The Mille Miglia route for 2015 was recently announced at a media conference. It is both an evolution and a revolution. As always, it’s impossible to please everybody with the route, but there were more objections than usual this year because the organizers have chosen to skip the Futa and Raticosa. People should remember, though, that for better or worse only one location featured in all 24 runnings of the original Mille Miglia: Brescia. Futa and Raticosa, for example, were missed out in 1940 (because of the war) and 1949.
The first stage, Brescia to Rimini
The beginning is similar to last time, with a drive up to Peschiera del Garda. Then, instead of going north east, the convoy turns south east to Ferrara. The city of the Estenses won’t be an overnight stop in 2015, but just a milestone on the way to Ravenna and Rimini. This helps shorten the second day, which may be welcome given last year complaints about the 20 hours of driving. However it does mean that participants will miss the beautiful view from the hills of Romagna towards the end of the day. Many photographers will be very upset about that…
Another main difference concerns the traditional marking of the cars with lead tags – the “punzonatura”. Usually on a Thursday, this will now be on Wednesday to allow an early start, 14.45, the following day. This is a major, and very sad, breach with tradition. It will make one of the most characteristic components of the Mille Miglia much shorter, with far fewer onlookers likely to witness it.
The second stage, Rimini to Roma
In 2014, the second day was the longest ever experienced by participants in the modern Mille Miglia. This year it will be much more relaxing. There will still be a lot of driving to do, but the new route will allow teams to enjoy the scenery and drive at a more relaxed speed. The change that began to be evident a few years ago is thus confirmed: the Mille Miglia is moving away from being a hardcore test for classic car drivers who are prepared to suffer, and becoming more of a genteel event for those happy to drive around and cope with some challenges, but too many.
From the point of view of the photographers – and plenty of them follow the rally – this could be a very difficult day. It will be almost impossible to have the sun in the right position and get a photo of a car with the sea in the background. It will, however, be possible to do something that was impossible last year: take pictures of cars on the scenic road between Teramo and Rieti. L’Aquila will be skipped, so no “hello” this year to the city that suffered so much from the recent earthquake. A late arrival in Rome will help the teams, because arriving in the city during the Friday evening rush-hour has always been a nightmare for classic car drivers.
The third stage, Rome to Parma
As always, the third stage promises to be the most charming, but this is also where the biggest change comes. The exit from Rome up to Lake Bolsena, Ronciglione and Viterbo, followed by the beautiful hill climb to Radicofani, is the same as last year, though hopefully the construction work that prevented a drive past the church last year will have finished. Then the same magical route up to Siena and the drive through the Piazza del Campo. As last year, the convoy will then go west to Pisa and Lucca but then instead of turning east to the legendary passes of Futa and Raticosa, it will keep heading north to the Passo della Cisa, a first for the modern Mille Miglia (though the real one passed through in 1949). And then the day ends in Parma.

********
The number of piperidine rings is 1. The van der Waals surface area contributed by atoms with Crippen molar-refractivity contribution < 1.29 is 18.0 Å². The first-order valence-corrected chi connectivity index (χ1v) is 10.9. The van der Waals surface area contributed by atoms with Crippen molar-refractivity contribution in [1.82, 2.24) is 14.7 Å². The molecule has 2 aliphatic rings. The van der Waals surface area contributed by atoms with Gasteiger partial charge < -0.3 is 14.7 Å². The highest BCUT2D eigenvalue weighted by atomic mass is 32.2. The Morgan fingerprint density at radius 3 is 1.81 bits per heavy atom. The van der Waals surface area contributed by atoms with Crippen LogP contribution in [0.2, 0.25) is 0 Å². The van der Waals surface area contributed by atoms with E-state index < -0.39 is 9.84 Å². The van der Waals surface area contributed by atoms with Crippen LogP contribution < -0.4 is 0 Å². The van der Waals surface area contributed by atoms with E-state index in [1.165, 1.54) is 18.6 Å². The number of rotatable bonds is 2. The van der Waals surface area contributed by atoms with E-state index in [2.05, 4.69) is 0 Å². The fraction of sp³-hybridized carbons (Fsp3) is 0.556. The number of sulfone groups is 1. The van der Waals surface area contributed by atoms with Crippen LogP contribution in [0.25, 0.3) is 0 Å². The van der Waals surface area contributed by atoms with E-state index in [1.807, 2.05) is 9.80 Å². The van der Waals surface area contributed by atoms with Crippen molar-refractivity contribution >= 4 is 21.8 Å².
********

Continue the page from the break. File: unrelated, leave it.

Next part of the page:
There are many reasons for the change. In 2015 Italy is hosting the international Expo. Milan will be the main location but the whole country will be involved in celebrating the event, which is dedicated to food and feeding the planet. Parma is where Italy’s food university is located, so it seemed like an appropriate place for the Mille Miglia to visit in this special year. Similarly, though this is not yet 100% confirmed, there are plans for the race to pass through Milan itself on its way to Brescia the next day.
The fourth stage, Parma to Brescia
Only time will tell whether this decision, driven far more by politics than passion, is right or wrong. In theory it makes sense – the two international events can bolster each other. And Milan, after all, was part of the original race in 1947 and 1948. The organizers must know that the main risk is traffic. The fourth day drive across one of the flattest, most crowded and industrialized parts of Italy is never beautiful, so at worst the teams will just have different views to “enjoy”. The main concern is connected with the weight of traffic: it will be Sunday, so that should help by taking a lot of trucks out of the equation, but a convoy of 1,000 cars entering a city hosting a major international event obviously brings the risk of traffic jams.
The plus side is that the drive through Milan and the Expo, with billions of people watching from all over the world, could inject a large dose of excitement into the rally. Whether Milan happens or not, the final 100 kilometers to Brescia will be the same as before, passing by the wonderful town of Bergamo. The Mille Miglia convoy is usually 5 hours long, making it much more difficult to close roads than for a cycle race like the Giro d’Italia, for example. The police escorts will certainly have their work cut out; clutches may burn out, and cars may overheat. But hopefully there will also be plenty of magic along the way.
For official information, please visit the official website of the Mille Miglia.